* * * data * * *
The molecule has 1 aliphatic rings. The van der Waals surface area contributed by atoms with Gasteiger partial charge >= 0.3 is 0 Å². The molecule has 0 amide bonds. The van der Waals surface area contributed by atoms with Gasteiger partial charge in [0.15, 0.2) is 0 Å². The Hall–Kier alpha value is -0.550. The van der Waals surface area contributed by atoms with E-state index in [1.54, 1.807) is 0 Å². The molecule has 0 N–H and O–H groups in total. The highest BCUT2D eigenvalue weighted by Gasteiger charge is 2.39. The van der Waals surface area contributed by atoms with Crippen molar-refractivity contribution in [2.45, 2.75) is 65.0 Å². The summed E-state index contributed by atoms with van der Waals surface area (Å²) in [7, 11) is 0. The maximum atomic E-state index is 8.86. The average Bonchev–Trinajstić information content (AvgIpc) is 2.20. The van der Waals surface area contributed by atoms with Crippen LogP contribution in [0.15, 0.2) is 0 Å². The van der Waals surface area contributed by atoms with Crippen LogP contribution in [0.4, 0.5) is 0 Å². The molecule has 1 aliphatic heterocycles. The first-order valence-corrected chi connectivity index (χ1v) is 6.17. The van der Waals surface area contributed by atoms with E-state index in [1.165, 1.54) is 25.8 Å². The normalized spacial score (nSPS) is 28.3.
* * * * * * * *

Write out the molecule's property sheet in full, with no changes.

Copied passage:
The molecule has 1 aliphatic rings. The van der Waals surface area contributed by atoms with Gasteiger partial charge >= 0.3 is 0 Å². The molecule has 0 amide bonds. The van der Waals surface area contributed by atoms with Gasteiger partial charge in [0.15, 0.2) is 0 Å². The Hall–Kier alpha value is -0.550. The van der Waals surface area contributed by atoms with E-state index in [1.54, 1.807) is 0 Å². The molecule has 0 N–H and O–H groups in total. The highest BCUT2D eigenvalue weighted by Gasteiger charge is 2.39. The van der Waals surface area contributed by atoms with Crippen molar-refractivity contribution in [2.45, 2.75) is 65.0 Å². The summed E-state index contributed by atoms with van der Waals surface area (Å²) in [7, 11) is 0. The maximum atomic E-state index is 8.86. The average Bonchev–Trinajstić information content (AvgIpc) is 2.20. The van der Waals surface area contributed by atoms with Crippen LogP contribution in [0.15, 0.2) is 0 Å². The van der Waals surface area contributed by atoms with Crippen LogP contribution in [0.4, 0.5) is 0 Å². The molecule has 1 aliphatic heterocycles. The first-order valence-corrected chi connectivity index (χ1v) is 6.17. The van der Waals surface area contributed by atoms with E-state index in [1.165, 1.54) is 25.8 Å². The normalized spacial score (nSPS) is 28.3.